Cena was the new kid. Fans wanted to know why was he leapfrogging all those guys who had paid their dues. It’s here where the comparisons to Reigns begin, but that only comes after years of Cena rising in popularity and months of his being in the main event scene (albeit on Smackdown for most of it) while still a beloved babyface.

When Edge cashed in his Money in the Bank contract to win the title, the fans responded like a revolution had happened, even though it was only less than a year since Cena won the title. Revolutions usually happen after a despot has been in power for a long time. But Cena quickly won the title back a month later and that portion of the fanbase basically turned against him for good. Even when taking on Triple H at WrestleMania (then the reigning champion of smark hatred), Cena got no love from the Chicago crowd that celebrated every Triple H right hand and running knee like it was a Rock Bottom or a Stunner.


Comparisons between WrestleMania 22 and WrestleMania 32 were instantly made the moment the Reigns vs Triple H match was booked. And sure the similarities are abundant: both featured Triple H—technically a heel—taking on a heavily pushed character that was supposed to be a babyface but the crowd never went along with the script.

But that’s all superficial. Under the surface there are clear differences between Reigns and Cena. Reigns never had his “hottest act in the company rising to challenge for the title” srtory resonate. When Reigns entered the title picture he was basically the third-most popular member of the disbanded-Shield. Ambrose always got the better babyface reactions and neither Reigns nor Ambrose could work the crowd like smarmy WWE Champion Rollins. By the time Reigns finally got his WWE Championship match at Survivor Series (against Rollins before he went down to injury) the chorus of boos that greeted his every appearance was already a locked-in thing. Cena didn’t lock-in to the boos until a year after he won the title…and even then he only lost half the crowd. Reigns is only getting cheered by maybe 25% of the crowd (most of the kids and their uninterested moms who bring them, basically). But that doesn’t matter anymore, because this is a new era in WWE.

And in this new era the top babyface doesn’t need to actually be liked. He doesn’t need to be the “face” of the WWE.


Who gets the credit for the 100k that attended WrestleMania this year? You can bet in 1987 Hulk Hogan was claiming sole credit for the 97,000 that packed the Silverdome (brother). You can bet Vince knew which bald headed tough guy deserved the credit for WrestleMania 17’s then-huge PPV buyrate. And it wasn’t Shawn Michaels or Batista that allowed WWE to be big enough, consistently enough, to run WrestleMania in a football stadium every year from 2007-onward.

But who gets the credit for WrestleMania 32? It was the biggest crowd in the history of the company. Do we credit Reigns? Do we praise Triple H? Certainly we can’t thank John Cena this time (the man who carried the company for over a decade). We shouldn’t tip our hats to Rock, either (though he was advertised as though he was the sole attraction in the final weeks leading up to the event). Does the praise fall to any one superstar? Should it?


Not anymore. Now the credit goes to the silver and red logo. That’s the centerpiece of this new era. The WWE “brand” itself is the “face that runs the place.”

First of all, WWE is the only game in town if you want big production pro wrestling (more on this in a bit). Second, the company has a strong supporting cast of great workers, even if a few are injured. Third, when it comes to Wrestlemania, the show has evolved over the past decade to be a real cross over event, with fans both hardcore and casual, local, national and foreign all converging one weekend a year.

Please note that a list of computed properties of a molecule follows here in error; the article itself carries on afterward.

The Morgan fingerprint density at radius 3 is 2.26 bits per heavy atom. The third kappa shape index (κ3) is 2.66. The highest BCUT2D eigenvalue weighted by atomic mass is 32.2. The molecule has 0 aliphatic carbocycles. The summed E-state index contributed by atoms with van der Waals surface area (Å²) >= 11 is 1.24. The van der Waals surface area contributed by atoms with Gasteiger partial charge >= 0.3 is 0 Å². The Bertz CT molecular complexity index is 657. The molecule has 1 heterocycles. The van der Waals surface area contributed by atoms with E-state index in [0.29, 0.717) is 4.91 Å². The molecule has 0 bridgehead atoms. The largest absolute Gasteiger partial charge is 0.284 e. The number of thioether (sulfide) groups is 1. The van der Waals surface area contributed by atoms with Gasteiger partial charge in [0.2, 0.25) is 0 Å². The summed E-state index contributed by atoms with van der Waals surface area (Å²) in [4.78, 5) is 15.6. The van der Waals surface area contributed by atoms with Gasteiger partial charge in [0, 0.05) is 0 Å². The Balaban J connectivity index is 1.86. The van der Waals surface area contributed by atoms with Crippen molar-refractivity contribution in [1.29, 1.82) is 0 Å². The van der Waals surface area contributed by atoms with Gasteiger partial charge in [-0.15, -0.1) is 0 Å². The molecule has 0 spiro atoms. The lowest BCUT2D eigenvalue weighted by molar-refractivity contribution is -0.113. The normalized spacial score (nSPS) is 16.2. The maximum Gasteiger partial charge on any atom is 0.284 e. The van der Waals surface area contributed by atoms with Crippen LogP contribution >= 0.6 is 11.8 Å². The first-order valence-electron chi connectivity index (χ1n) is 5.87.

All those factors combined means that, unless WWE loses its mind completely and starts pushing a complete turd as a main eventer (which Roman is not, by a longshot), they will continue to have good support 51 weeks a year and especially on that one week for Wrestlemania.

Back to WWE being the only game in town: Not to repeat myself, but WWE has been “the only game in town” since 2001. That’s 15 years if you old-timers like me can believe it’s been that long. Early on they lost a lot of fans (check out Raw’s ratings and PPV buys from 2000 compared to 2002) because that generation was a mixture of fans from two companies (WWF and WCW) as well as casual fans caught up in the fad of the Monday night wars. Once the WCW vs WWF TV feud ended the fad ended, and as a result many casual WCW fans left and many casual WWF fans grew bored with the product.

Now it’s been so long that a new generation of fans has arisen, which only knows WWE as pro wrestling. They support the company because it’s “the only game in town.” Yes you can watch Lucha Underground, Ring of Honor or even—if you’re brave—TNA, but none of them and nothing else can offer the production quality, diversity of superstar talent, TV pedigree and mainstream association that you get from WWE.

When it comes to the old argument about who should be the next “face,” it’s not about Roman vs Daniel Bryan (then) or Roman vs Dean Ambrose (now) as who should be the top guy for this new, younger generation of fans (aged between 8-18). To them it’s not about any one guy. To them it’s like the NFL in the USA. It’s not about any one star quarterback or any star player from any postiton (the way the NBA is very star-oriented). NFL fans have their teams they root for, but those fans don’t just watch their team play. They watch as much NFL as they can get. It’s about The Shield with the Stars. And that’s how it is with WWE fans. And now the company has embraced that, making their brand the focus, so that stars can come and go and the wheel will just keep rolling.

To that end the WWE owes a tremendous debt to John Cena for being the “not quite as singularly big as Hogan or Austin” ambassador of the company during that transition. He brought in and kept that new generation of fans and hooked them onto the WWE logo (in a way that Hogan and Austin didn’t, because their star shone a little brighter than the company itself).


So welcome to the new era everyone, where the star of the show is the show.